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Varnish Monitoring Tutorial

Introduction

There are multiple tools and metrics available to monitor a varnish installation. This tutorial aims to provide information on important counters that will assist in monitoring vital aspects of a vanish installation.

Commands

There are various commands that can be used to access additional information.

varnishlog

Run varnishlog command:

$ varnishlog -d -g raw -w tmp/varnishlog.raw

Slow client responses:

$ varnishlog -d -g request -q "Timestamp:Resp[2]  > 1.0"

Slow backend responses:

$ varnishlog -d -g request -q "Timestamp:Beresp[2]  > 1.0"

Requests in waiting list:

$ varnishlog -d -g request -q "Timestamp:Waitinglist[2]  > 0.0"

Backend failures:

$ varnishlog -d -g request -q "RespStatus ~ '^5' or Timestamp:Resp[3] > 10.0 or Error" -R 100/1m

varnishstat

The varnishstat utility collects and display counter and metrics of a Varnish instance since startup time.

Run varnishstat once and exit:

$ varnishstat -1

varnishstat also accepts filters which can be applied as follows:

varnishstat -1 -f 'filter'

More information on varnishstat and how to use it is available here.

varnishadm

The Varnishadm utility establishes a CLI connection to varnishd(Varnish daemon). The following are useful commands to troubleshoot a Varnish instance via varnishadm.

Collect Varnish parameters:

$ varnishadm -- param.show

Collect ban list:

$ varnishadm -- ban.list

Collect panic:

$ varnishadm -- panic.show

Collect backend health:

$ varnishadm -- backend.list -p

Counters

MAIN COUNTERS (MAIN.*)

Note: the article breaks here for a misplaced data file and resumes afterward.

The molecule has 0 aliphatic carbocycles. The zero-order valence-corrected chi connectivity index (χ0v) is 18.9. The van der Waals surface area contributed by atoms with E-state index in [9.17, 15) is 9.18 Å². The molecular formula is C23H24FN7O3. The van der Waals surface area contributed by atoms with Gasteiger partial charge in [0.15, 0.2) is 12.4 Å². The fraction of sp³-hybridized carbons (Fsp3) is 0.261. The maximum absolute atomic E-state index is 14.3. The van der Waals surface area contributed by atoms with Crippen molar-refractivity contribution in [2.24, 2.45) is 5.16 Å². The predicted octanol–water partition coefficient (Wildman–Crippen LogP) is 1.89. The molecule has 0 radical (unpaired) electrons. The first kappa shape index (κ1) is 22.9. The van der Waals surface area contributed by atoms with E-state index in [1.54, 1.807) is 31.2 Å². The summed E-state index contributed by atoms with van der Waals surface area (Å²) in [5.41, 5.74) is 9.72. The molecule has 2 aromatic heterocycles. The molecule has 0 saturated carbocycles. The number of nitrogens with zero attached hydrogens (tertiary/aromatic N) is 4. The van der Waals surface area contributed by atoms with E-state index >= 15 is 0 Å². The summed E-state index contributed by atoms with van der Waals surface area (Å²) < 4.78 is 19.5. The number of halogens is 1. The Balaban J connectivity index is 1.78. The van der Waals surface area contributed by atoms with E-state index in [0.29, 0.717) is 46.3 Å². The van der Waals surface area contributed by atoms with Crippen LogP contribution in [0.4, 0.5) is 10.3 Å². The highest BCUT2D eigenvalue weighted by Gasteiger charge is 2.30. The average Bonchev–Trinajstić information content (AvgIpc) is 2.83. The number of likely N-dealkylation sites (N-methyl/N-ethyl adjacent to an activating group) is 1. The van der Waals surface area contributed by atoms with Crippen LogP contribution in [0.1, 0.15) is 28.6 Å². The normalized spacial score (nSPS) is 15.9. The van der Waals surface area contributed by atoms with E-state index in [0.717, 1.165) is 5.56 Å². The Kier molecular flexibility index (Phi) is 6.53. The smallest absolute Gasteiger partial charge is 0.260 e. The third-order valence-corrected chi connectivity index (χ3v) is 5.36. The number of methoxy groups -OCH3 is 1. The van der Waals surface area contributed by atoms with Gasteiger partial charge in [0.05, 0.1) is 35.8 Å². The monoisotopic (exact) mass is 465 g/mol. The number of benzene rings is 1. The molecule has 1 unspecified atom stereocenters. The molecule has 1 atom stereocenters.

client_req

Number of parsable client requests received.

cache_hit

Number of cache hits.

cache_miss

Number of cache misses.

threads_limited

Number of times more threads were needed, but limit was reached in a thread pool.

n_object

Number of HTTP objects (headers + body, if present) in the cache.

n_lru_nuked

How many objects have been forcefully evicted from storage to make room for a new object.

bans

Number of all bans in the system, including bans superseded by newer bans and bans already checked by the ban-lurker.

fetch_failed

Backend content fetches failed.

sess_queued

Contains the number of sessions that are queued because there are no available threads immediately. Consider to increase the thread_pool_min parameter.

sess_dropped

Counts how many times sessions are dropped because varnishd hits the maximum thread queue length. You may consider to increase the thread_queue_limit Varnish parameter as a solution to drop less sessions.

exp_mailed

Number of objects mailed to expiry thread for handling.

exp_received

Number of objects received by expiry thread for handling.

threads

Total number of threads being used by Varnish.

n_lru_nuked

Number of least recently used (LRU) objects thrown out to make room for new objects. If this is zero, there is no reason to enlarge your cache. Otherwise, your cache is evicting objects due to space constraints. In this case, consider increasing the size of your cache.

MSE COUNTERS (MSE.*)

mse.c_bytes

Bytes allocated.

mse.c_freed

Bytes freed.

mse.g_alloc

Allocations outstanding.

mse.g_bytes

Bytes outstanding.

mse.g_space

Bytes available.

mse.insert_timeout

Number of inserts that timed out.

mse.n_lru_nuked

Number of LRU nuked objects.

mse.n_lru_moved

Number of LRU move operations.

mse.c_memcache_hit

Stored objects cache hits.

mse.c_memcache_miss

Stored objects cache misses.

mse.g_ykey_keys

Number of YKeys registered.

mse.c_ykey_purged

Number of objects purged with YKey.

SMA COUNTERS (SMA.*)

g_bytes

Number of bytes allocated from the storage.

g_space

Number of bytes left in the storage.

Conclusion

These counters serve as a great tool to monitor the health and performance of varnish. There are, however, a multitude of additional counters that can be utilized.

More detailed information on the predefined counters can be found in the varnish-counters man page.

$ man varnish-counters